MERS Virus and Camel milk
June 7, 2014 06:50 AM - Martin Enserink, Science
The virus that causes Middle East respiratory syndrome (MERS) has been found in camel milk. Scientists don’t know whether infected milk can sicken people, but experts say the results are reason enough to warn against drinking raw camel milk, a widespread tradition in the Middle East. The Qatari government has already issued new guidelines recommending that milk be boiled before consumption. The new findings come from a group of researchers at Qatar's Supreme Council of Health; the country's Ministry of Environment; Erasmus MC in Rotterdam, the Netherlands; and the Dutch National Institute for Public Health and the Environment. They were announced at a press conference in Doha on Wednesday, and a paper about them was submitted to the journal Eurosurveillance today, says Erasmus MC virologist Chantal Reusken, the first author.
Climate change and nutrition
June 4, 2014 10:32 AM - Karin Kloosterman, GreenProphet
Researchers now say in a revealing Nature paper that the most significant health threat from climate change has started to happen. Crops that provide a large share of the global population with most of their dietary zinc and iron will have significantly reduced concentrations of those nutrients at the elevated levels of atmospheric CO2 anticipated by around 2050, according to research by Israeli scientists published in Nature this month.
New man-made gases discovered in atmosphere
June 4, 2014 08:13 AM - ClickGreen Staff, ClickGreen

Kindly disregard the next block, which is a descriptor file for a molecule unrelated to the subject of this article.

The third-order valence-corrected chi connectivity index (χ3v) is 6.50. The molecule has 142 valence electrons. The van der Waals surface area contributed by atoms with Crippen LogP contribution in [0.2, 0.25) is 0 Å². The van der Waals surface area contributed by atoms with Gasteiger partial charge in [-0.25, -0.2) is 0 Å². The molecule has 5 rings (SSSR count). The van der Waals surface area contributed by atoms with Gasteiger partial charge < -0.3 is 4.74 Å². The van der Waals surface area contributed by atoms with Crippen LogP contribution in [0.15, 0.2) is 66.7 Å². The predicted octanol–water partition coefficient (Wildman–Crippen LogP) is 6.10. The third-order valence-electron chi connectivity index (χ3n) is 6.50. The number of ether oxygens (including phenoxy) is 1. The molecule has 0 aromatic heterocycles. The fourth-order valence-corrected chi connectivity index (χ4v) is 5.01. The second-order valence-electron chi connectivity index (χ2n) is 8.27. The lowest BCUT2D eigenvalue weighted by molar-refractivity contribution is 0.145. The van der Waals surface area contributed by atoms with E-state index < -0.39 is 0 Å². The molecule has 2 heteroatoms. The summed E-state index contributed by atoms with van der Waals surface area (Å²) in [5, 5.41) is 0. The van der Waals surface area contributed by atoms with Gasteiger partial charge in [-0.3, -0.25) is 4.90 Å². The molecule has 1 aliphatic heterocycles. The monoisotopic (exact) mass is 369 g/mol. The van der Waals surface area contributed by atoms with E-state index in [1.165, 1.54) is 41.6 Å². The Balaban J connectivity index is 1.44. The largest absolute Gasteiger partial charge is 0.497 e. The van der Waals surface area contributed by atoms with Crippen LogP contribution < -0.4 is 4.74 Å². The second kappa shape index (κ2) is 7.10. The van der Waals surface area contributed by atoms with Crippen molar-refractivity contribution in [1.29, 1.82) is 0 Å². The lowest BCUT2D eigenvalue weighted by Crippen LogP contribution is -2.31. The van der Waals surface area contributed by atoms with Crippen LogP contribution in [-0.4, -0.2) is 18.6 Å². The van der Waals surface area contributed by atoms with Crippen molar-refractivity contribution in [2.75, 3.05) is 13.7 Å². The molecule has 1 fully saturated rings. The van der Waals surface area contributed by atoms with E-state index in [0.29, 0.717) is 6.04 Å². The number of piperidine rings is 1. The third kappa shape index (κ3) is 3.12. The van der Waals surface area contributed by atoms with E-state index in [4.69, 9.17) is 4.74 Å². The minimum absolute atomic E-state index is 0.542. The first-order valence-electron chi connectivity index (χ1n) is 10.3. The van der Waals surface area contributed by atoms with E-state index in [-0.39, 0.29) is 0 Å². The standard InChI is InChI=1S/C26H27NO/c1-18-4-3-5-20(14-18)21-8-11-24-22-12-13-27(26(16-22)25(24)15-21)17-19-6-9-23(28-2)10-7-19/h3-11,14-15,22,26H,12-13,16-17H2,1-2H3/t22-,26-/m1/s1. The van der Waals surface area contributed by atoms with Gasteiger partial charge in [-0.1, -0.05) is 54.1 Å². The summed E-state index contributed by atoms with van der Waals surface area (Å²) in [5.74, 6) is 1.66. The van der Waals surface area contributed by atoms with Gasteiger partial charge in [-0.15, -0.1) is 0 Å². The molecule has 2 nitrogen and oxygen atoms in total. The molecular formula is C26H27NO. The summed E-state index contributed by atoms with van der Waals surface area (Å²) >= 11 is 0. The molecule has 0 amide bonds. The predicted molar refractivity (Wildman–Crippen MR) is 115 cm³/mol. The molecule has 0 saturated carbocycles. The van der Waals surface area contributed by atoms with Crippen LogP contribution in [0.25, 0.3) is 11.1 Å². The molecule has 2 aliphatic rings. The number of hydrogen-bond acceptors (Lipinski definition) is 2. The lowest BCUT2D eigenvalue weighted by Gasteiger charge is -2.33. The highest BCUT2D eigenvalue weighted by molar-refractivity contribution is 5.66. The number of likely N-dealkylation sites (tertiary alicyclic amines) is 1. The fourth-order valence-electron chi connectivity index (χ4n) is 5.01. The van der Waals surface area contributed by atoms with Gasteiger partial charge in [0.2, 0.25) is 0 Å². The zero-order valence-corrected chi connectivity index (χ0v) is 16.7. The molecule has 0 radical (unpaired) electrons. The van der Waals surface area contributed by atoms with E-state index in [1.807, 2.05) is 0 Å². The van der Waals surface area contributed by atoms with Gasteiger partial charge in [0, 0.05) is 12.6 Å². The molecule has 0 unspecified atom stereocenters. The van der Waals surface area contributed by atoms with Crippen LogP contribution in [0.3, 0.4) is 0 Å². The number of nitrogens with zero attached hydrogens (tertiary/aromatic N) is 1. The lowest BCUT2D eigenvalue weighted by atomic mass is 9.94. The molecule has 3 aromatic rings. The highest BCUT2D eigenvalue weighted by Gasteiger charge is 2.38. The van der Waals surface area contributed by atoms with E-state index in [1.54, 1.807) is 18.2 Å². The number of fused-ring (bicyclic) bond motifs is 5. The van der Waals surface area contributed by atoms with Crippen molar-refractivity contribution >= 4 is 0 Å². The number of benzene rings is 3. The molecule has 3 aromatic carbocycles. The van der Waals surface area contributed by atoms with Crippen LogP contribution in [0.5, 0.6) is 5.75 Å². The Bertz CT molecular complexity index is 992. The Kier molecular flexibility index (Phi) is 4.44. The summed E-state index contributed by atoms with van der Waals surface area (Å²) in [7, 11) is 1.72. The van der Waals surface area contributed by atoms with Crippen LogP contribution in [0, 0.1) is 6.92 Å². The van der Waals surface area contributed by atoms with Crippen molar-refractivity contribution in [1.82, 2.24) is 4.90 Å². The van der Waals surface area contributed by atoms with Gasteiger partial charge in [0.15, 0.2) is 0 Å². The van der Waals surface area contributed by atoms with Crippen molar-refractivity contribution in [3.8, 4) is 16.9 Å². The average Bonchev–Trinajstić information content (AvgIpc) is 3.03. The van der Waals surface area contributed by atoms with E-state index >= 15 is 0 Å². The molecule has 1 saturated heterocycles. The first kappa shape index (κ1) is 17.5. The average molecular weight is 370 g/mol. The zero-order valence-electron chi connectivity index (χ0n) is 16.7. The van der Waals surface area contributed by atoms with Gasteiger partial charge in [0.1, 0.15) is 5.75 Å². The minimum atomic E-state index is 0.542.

Scientists at the University of East Anglia have found two new chlorofluorocarbons (CFCs) and one new hydrochlorofluorocarbon (HCFC) in the atmosphere. The research, published today, comes after another four man-made gases were discovered by the same team in March. Scientists made the discovery by comparing today’s air samples with air collected between 1978 and 2012 in unpolluted Tasmania, and samples taken during aircraft flights.
EU reacts to Obama's Clean Power Plan
June 3, 2014 10:11 AM - Editor, ENN
After the US EPA announced their plan to cut US power plant emissions 30% by 2030, the European Union (EU) reacts, praising the Emission Performance Standard (EPS) for its vision while serving as a "positive signal" to other countries. "This proposed rule is the strongest action ever taken by the U.S. government to fight climate change," the EU's climate action commissioner, Connie Hedegaard said in a reaction statement. "If implemented as planned, this measure will help the country meet its 2020 emissions target."
Hurricanes with female names result in greater death toll
June 3, 2014 07:49 AM - ClickGreen Staff, ClickGreen
Hurricanes with feminine names are likely to cause nearly three times as many deaths than storms with masculine names after new research found girl names are perceived as less threatening. A new University of Illinois study is warning to watch out for hurricanes with benign-sounding names like Dolly, Fay or Hanna because people in the path of these severe storms may take fewer protective measure, leaving them more vulnerable to harm.